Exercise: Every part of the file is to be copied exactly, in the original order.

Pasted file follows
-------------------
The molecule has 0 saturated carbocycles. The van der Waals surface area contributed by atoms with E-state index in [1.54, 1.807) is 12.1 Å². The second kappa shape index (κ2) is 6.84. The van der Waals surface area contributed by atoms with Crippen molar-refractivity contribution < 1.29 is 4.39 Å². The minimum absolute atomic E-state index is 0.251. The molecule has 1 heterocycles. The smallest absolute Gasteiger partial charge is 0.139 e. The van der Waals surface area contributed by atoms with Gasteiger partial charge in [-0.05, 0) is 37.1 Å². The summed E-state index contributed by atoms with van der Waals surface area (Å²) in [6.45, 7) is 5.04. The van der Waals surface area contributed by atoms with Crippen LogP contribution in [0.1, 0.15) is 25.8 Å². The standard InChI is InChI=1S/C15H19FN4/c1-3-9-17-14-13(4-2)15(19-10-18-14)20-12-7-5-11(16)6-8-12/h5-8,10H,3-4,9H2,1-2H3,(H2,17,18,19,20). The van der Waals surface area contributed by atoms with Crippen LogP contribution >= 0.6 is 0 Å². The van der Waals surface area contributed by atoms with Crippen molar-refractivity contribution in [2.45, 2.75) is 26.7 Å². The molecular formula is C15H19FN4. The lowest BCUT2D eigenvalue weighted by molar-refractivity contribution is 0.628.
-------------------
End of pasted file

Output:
The molecule has 0 saturated carbocycles. The van der Waals surface area contributed by atoms with E-state index in [1.54, 1.807) is 12.1 Å². The second kappa shape index (κ2) is 6.84. The van der Waals surface area contributed by atoms with Crippen molar-refractivity contribution < 1.29 is 4.39 Å². The minimum absolute atomic E-state index is 0.251. The molecule has 1 heterocycles. The smallest absolute Gasteiger partial charge is 0.139 e. The van der Waals surface area contributed by atoms with Gasteiger partial charge in [-0.05, 0) is 37.1 Å². The summed E-state index contributed by atoms with van der Waals surface area (Å²) in [6.45, 7) is 5.04. The van der Waals surface area contributed by atoms with Crippen LogP contribution in [0.1, 0.15) is 25.8 Å². The standard InChI is InChI=1S/C15H19FN4/c1-3-9-17-14-13(4-2)15(19-10-18-14)20-12-7-5-11(16)6-8-12/h5-8,10H,3-4,9H2,1-2H3,(H2,17,18,19,20). The van der Waals surface area contributed by atoms with Crippen LogP contribution >= 0.6 is 0 Å². The van der Waals surface area contributed by atoms with Crippen molar-refractivity contribution in [2.45, 2.75) is 26.7 Å². The molecular formula is C15H19FN4. The lowest BCUT2D eigenvalue weighted by molar-refractivity contribution is 0.628.